Having ruled Kazakhstan for more than 25 years, President Nazarbayev has kept a close network of loyalists and allies within strategic government agencies. However, constant reshuffling has prevented any one person or group from gaining too much influence – thereby limiting opposition opportunities.
Since Putin’s rise to power, his inner circle has largely remained unchanged. Many of the President’s key allies hail from the siloviki, ozero cooperative, as well as his former allies from St Petersburg and personal associates.
On 7 June, Russia's State Duma passed a new bill that requires companies to disclose information on their beneficiaries at the request of the authorities. Passage of the bill was reported as part of the government’s efforts to improve economic transparency and decrease the use of offshore holdings.
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Kazakhstan’s snap elections held on 20th March rendered unsurprising results. With presidential succession in mind, foreign investors would benefit from understanding how recent parliamentary elections can impact network alliances and the state resources they (eventually) receive.
Since Petro Poroshenko’s presidential victory in May 2014, he and former Prime Minister Arseniy Yatsenyuk maintained a relative balance of power. But as the President begins his second year in office, that balance has shifted in Poroshenko’s favour.
He may have consolidated political control with the appointment of his protégée, Volodymyr Groysman, as Prime Minister, but there are no guarantees that the Cabinet reshuffle that replaced Western-favored technocrats with his political allies will make it to the end of the year.
Over the past few years, the government of Kazakhstan has made strides in creating a more attractive business environment for foreign investors. Despite improvements, there still exist a number of obstacles that lead to persistent reputational risks, which continue to hamper FDI.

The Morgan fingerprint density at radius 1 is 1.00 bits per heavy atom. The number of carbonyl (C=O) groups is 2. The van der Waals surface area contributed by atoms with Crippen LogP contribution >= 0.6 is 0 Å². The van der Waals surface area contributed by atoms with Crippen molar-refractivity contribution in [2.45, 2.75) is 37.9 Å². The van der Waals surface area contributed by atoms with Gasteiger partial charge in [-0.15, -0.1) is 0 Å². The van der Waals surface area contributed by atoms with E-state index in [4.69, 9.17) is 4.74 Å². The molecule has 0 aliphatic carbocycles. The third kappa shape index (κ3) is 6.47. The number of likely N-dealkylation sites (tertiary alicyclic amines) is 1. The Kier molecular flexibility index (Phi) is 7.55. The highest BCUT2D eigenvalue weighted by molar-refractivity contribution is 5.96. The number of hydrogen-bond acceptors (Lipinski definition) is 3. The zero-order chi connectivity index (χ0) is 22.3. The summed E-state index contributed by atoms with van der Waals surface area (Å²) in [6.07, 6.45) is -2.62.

Historically, the use of bribery, rent-seeking, and opaque intermediaries was so entrenched in Ukraine's gas sector that they are essentially the lubricants that run the industry. Has anything changed?
Ukraine has had a weak businesses climate since independence. The main problems include corruption, bureaucracy, and the complex and selective nature of the judicial system. The real obstacles to reform are multi-faceted and require a reform-minded government willing to take political risks and stand up to vested elite interests.
Foreign entities who currently or have previously invested in Russia in the past are aware of the various challenges they face, such as corruption, arbitrary enforcement of laws, and state bureaucratic procedures. While many of these issues remain a concern – and show few signs of abating – operating under the new era of sanctions have led to new challenges.
Between 2008 and 2012, Aslan Musin held an influential position as one of President Nazarbayev’s most trusted advisors. However, shortly following the Zhanaozen riots in December 2011, Musin’s career – and his support network – disintegrated and he was cast into political abyss.
Bribery is a primary tool for local-level corruption. Regional elites auction off every credit, investment, or new business opportunity to local contractors willing to pay bribes. Regional elites also collect bribes from the population for delivering essential services, such as water, education, justice, documents, etc. To cover up the money lost in the process, regional elites often blame farmers for failing to harvest enough cotton, extract enough gas, or efficiently use funds.